For the full apoplectic experience I recommend Upton's 'Maintaining the Standard' in 'Debating Dialect: Essays in the Philosophy of Dialect Study', ed. Robert Penhallurick. Here he expands on his boat-rocking choice of pronunciation model and symbols.

  27. Thanks for the laugh, Paul. I'll stick with that rather than follow up your recommendation for the full apoplectic experience.

  28. @mallamb: Could the OED entry simply reflect the conversion of Murray's original bɑþ?

  29. @Steve: yes, the difference between "bath" and "path" is that the latter has been updated (including Uptonisation, which I will provocatively describe as part of updating) to OED3 ("Third edition, June 2005"), and "bath" has not ("Second edition, 1989").

  30. Editions of the OED have allowed for a short vowel in BATH before this. See point 18 in this essay by Jack Windsor Lewis.

    @ mallamb: I agree that it can be difficult to distinguish between ['hawəθ] and ['haʊəθ]. The point of smoothing is interesting. I don't think that I've ever heard Haworth (the village) be pronounced with a monophthong, even though the local form for MOUTH in that area is [a:]. This suggests to me that it's ['hawəθ] locally, but it might just be pot luck that I've never heard smoothing in this particular name. I agree that the form with ɔː is probably a spelling pronunciation.

  31. This page on pronunciation in Wuthering Heights is interesting. It gives [ˈhæ.wɜ:θ] and [ˈhaʊ.ɜ:θ] for the village. I think that the second vowel is frequently shortened.

  32. Steve,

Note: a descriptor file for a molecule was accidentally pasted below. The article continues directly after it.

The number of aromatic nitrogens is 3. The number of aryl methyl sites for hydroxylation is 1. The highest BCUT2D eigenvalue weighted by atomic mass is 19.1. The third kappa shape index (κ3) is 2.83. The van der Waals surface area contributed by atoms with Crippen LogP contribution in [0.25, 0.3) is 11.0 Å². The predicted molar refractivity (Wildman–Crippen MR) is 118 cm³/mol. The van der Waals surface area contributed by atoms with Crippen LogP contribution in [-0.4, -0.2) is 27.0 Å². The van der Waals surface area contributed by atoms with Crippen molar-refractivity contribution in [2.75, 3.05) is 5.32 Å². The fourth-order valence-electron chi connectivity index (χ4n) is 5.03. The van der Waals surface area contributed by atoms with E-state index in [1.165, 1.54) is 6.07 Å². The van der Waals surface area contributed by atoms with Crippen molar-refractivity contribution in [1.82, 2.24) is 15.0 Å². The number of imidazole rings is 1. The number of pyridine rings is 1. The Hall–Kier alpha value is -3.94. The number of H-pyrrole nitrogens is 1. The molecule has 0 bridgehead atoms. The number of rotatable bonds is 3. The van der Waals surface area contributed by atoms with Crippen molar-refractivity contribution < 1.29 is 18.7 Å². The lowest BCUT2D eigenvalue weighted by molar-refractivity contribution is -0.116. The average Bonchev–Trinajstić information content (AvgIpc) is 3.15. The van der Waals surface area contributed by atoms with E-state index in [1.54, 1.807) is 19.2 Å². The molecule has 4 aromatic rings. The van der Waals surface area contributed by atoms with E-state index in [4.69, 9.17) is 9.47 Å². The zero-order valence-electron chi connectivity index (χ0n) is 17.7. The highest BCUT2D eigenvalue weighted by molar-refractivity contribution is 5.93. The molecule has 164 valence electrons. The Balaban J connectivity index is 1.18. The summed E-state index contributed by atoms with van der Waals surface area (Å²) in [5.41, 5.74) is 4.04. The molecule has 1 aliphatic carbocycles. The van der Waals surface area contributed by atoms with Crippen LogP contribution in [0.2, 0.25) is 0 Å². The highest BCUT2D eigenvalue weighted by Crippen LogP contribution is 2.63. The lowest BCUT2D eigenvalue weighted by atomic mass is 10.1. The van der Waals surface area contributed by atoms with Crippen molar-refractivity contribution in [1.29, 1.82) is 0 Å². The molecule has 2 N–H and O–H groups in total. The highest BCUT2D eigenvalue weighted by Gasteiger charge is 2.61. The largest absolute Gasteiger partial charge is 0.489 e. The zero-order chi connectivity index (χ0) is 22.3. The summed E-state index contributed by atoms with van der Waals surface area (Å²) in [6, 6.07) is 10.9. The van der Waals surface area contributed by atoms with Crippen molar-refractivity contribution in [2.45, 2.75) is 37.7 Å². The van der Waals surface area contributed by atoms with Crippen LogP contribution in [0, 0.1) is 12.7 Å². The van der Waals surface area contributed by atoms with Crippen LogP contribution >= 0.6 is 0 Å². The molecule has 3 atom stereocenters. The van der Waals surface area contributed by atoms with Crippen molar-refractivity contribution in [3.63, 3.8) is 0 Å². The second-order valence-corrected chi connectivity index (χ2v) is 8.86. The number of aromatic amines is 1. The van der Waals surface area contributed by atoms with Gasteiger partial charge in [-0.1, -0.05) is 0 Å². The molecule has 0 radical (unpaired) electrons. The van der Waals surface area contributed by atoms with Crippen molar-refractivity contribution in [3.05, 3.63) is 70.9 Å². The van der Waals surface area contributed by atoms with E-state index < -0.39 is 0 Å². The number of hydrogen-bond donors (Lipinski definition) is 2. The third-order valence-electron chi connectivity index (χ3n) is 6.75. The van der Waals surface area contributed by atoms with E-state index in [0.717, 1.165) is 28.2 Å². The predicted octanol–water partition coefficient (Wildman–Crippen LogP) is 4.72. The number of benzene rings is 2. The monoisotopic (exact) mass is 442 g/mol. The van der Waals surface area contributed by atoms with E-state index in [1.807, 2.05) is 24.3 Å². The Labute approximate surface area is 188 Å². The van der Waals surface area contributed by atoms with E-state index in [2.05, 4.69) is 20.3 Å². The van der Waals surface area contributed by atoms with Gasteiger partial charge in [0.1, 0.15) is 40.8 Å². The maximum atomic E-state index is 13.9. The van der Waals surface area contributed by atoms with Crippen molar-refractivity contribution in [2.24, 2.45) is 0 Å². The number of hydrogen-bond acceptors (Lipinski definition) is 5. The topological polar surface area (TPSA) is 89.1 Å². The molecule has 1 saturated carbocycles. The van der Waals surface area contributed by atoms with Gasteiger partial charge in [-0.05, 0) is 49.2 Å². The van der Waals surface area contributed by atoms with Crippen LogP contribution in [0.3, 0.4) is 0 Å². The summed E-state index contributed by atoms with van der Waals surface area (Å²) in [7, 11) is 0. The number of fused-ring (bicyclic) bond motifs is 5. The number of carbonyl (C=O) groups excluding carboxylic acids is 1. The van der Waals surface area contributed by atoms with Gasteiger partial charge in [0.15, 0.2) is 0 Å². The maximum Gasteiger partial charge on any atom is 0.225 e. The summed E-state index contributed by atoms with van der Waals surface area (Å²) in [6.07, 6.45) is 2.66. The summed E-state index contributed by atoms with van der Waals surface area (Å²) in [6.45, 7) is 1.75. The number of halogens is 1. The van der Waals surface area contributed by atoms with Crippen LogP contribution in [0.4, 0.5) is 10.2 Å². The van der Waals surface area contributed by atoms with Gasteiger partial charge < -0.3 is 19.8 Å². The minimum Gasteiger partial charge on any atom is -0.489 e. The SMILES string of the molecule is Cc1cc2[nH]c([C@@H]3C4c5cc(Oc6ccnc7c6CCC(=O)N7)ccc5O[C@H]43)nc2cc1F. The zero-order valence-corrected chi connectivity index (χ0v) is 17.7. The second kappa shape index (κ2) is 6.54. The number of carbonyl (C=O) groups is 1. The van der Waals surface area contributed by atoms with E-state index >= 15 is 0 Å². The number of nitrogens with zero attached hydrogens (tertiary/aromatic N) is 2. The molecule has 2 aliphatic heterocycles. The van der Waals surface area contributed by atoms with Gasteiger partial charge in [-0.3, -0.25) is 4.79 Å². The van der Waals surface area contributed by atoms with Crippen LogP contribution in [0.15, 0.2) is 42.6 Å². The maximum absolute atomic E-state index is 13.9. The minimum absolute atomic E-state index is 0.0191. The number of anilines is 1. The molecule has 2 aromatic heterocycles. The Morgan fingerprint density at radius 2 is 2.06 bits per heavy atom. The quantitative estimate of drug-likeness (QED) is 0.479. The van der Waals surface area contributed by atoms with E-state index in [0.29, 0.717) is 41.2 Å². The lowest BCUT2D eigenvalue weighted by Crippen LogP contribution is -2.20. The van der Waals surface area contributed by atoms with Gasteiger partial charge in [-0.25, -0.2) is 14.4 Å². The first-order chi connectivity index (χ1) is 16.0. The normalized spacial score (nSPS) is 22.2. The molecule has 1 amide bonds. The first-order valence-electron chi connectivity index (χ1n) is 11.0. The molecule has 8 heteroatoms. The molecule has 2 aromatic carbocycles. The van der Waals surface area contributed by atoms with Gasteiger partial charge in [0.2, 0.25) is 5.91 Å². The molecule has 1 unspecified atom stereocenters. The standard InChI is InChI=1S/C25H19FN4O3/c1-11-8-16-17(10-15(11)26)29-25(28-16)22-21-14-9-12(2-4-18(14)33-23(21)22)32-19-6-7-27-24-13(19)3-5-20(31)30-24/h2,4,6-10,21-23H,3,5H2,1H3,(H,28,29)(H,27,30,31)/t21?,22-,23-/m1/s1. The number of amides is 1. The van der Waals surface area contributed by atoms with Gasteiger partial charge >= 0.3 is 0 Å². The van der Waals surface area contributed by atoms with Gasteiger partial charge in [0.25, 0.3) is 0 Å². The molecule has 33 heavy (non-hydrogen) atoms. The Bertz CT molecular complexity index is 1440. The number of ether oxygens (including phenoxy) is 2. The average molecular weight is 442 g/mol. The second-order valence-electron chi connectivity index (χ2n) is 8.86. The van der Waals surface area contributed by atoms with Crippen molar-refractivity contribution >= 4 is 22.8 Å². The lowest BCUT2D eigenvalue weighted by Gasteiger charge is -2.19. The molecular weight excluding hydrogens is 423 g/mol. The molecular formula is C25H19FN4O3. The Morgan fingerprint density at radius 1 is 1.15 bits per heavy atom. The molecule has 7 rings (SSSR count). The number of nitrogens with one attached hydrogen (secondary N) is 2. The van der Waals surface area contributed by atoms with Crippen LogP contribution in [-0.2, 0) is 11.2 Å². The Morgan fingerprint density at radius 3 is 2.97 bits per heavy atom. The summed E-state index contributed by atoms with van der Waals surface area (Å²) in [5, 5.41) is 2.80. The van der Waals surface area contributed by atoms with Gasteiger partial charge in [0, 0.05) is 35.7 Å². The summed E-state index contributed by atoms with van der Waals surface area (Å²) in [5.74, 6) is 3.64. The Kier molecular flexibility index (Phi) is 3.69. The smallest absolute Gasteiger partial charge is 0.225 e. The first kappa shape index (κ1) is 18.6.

No provocation, just a melancholy fact that the Uptonization is part of the updating. And for "provocatively" to be provocative to Upton himself I would have thought he would have had to be sufficiently provoked by the Wikipedia article about him I mentioned to correct its misrepresentations himself.

    I have had hardbacks with Murray's original bɑþ most of my life, and knew what the convention meant, but appear never to have realized that "the OED second edition of 1989 regularly added the ash symbol (æ) after such words in turning over the notation from Murray's set of symbols to one employing the International Phonetic Association's alphabet". Although this quote is from the JWL essay that Ed linked to above, which I recognize, having read practically everything on his site, it appears not to have impinged on my first impression that in the 1989 ed the æ was for US variants, to which I have confessed above. It seems I preferred to believe that it couldn't still be giving æ as an RP variant once ɑː had been established as the RP norm! Of course, on reinspection it doesn't seem to have got very far with providing US variants at all, or with marking them consistently when it did. (Even the present online version hasn't got all that far!)

    But my hardbacks also give the plurals bāðz, bāðz (but no plural for lɑþ), with ā defined as in "alms (āmz), bar (bāɹ)". Did you notice that? What do you make of it? It doesn't seem to be a usual manifestation of the Scottish vowel-length rule, but Murray must have thought it worth marking, and does so in an unambiguously defined way, unlike his bɑþ. But that doesn't after all seem to do the trick for English TRAP/BATH splitters, does it? And that convention for the plurals certainly hasn't been taken over into the 1989 ed IPA notation in any form.